Steve Savage's third goal gave the Chieftains a 3-2 victory in the final minute.
Two goals weren't enough for Ottawa's Steve Savage Tuesday night on a wet soccer field in Tonganoxie.
After Tonganoxie tied the game in the final three minutes, Savage, a junior forward, knew he had to make something happen and did, scoring his third goal of the night in the final minute to give the Cyclones a 3-2 victory.
"I knew I had to have it," Savage said. "I saw the clock and knew it had to be down to 30 seconds or so. I felt like I was in the World Cup."
Chieftains goalkeeper Dave Gepner deflected the shot but the ball bounced off the ground and into the left side of the net.
"We played to the last whistle," Ottawa coach Glen Cahill said. "We didn't pack it in. We kept pressing toward the goal and it worked to perfection."
Savage's first goal was in the second minute, off a pass from junior Brian Franklin, who also assisted on Savage's second goal in the 72nd minute.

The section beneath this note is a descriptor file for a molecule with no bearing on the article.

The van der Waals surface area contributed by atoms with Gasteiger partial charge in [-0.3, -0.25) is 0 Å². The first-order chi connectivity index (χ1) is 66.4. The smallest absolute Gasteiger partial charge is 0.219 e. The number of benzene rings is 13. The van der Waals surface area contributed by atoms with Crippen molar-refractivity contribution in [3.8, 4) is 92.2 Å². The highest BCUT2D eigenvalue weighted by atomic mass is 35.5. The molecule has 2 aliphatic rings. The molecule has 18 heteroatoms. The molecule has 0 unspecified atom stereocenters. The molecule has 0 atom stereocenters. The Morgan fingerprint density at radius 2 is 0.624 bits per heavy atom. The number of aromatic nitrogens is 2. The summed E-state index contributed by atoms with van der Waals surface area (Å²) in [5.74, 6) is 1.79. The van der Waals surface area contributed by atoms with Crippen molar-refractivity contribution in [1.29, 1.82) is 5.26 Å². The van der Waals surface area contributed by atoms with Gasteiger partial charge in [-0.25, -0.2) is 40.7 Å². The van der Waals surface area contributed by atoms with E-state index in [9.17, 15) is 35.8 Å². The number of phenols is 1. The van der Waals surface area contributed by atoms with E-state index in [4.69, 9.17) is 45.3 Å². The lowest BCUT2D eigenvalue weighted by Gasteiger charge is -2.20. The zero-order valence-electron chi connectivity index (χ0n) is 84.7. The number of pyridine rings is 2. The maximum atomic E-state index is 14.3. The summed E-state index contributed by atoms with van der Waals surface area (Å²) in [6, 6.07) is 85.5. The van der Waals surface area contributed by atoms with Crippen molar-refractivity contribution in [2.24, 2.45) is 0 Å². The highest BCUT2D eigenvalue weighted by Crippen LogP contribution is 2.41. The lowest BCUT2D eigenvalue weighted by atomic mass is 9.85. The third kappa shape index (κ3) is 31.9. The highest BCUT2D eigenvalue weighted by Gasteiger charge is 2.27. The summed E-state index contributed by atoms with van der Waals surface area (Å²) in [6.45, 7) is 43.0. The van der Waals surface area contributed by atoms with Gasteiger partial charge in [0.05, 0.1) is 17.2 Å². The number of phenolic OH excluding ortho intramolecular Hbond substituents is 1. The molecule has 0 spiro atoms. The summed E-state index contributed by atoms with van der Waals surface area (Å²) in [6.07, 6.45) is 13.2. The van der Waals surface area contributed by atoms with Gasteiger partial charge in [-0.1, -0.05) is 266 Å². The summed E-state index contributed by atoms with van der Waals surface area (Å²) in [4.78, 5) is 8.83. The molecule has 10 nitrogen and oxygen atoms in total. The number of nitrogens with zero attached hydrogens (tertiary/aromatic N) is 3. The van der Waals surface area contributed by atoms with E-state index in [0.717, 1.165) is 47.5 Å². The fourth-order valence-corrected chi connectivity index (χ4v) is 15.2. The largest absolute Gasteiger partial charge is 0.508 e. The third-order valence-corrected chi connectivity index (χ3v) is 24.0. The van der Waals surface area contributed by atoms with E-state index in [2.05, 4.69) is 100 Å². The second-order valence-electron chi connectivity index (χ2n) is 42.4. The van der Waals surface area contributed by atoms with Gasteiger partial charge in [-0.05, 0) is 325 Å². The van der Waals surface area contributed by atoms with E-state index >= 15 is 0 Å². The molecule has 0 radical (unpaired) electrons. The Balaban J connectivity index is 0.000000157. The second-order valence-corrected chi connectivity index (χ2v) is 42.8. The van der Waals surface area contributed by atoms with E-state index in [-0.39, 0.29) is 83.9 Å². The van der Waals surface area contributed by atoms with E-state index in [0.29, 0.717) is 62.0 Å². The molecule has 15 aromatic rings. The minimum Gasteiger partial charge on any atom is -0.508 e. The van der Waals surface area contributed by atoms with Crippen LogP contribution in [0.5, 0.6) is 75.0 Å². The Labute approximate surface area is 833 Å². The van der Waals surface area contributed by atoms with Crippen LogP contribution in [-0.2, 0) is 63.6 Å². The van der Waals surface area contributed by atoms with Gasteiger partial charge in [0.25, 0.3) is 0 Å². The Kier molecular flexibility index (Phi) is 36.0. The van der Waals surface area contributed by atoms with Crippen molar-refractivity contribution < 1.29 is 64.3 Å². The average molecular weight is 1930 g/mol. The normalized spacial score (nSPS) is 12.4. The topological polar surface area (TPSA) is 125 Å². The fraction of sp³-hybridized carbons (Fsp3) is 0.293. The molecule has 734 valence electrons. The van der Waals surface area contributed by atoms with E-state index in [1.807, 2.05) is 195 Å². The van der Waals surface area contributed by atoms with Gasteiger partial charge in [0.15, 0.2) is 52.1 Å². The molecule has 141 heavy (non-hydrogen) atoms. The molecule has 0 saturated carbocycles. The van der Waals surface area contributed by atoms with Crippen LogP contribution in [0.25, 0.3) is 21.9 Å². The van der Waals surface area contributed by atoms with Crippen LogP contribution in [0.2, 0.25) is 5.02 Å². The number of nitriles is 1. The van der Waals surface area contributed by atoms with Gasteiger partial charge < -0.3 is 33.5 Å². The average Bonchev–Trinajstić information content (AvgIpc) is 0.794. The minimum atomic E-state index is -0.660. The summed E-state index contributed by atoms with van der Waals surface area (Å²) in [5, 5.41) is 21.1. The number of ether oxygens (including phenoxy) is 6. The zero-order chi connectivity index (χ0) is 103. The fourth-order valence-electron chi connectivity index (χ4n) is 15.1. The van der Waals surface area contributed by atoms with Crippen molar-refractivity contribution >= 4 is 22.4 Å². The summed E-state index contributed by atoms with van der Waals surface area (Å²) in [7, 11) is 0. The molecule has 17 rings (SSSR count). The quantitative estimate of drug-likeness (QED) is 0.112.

Tonganoxie had tied the game at 2-2 in the 77th minute on a goal by sophomore Dustin Schultz.
Junior Mark Gepner threw the ball in to Schultz, who beat the defender to the ball and then kicked it into the right corner over goalkeeper Kevin Prentice's head.
Tonganoxie's first goal came in the 16th minute on a shot by junior Mike Andrews to tie the score at 1-1 off a pass from Mark Gepner.
"Our offense is something we worked on," Chieftains coach Harold Pittman said. "We had some guys finishing the ball."
Tonganoxie had other chances on Ottawa's half of the field, including two after their second goal, but couldn't capitalize.
"We sometimes wanted to run the ball straight when we should have been inside-out," Pittman said. "We had 22 to 24 minutes of solid passing and I'd like to build on that for the rest of the year."
Ottawa spent much of the game on Tonganoxie's side of the field, but were often shut down by Kyle Rodell.
"He is one of our better offense players," Pittman said, "but because of his knowledge of the game we moved him back. It's one of my better moves this year."
Pittman said he thought the teams were evenly matched and that Tonganoxie outplayed Ottawa in the second half, but the Cyclones got the shots.
Coach Cahill agreed.
"We had several opportunities but with the wet ball and wet field we couldn't get the ball in the net," he said.
"Tonganoxie's a great team, a great defense and did a great job in the midfield," Cahill added. "It's one you hate to see someone walk away from on the L-side."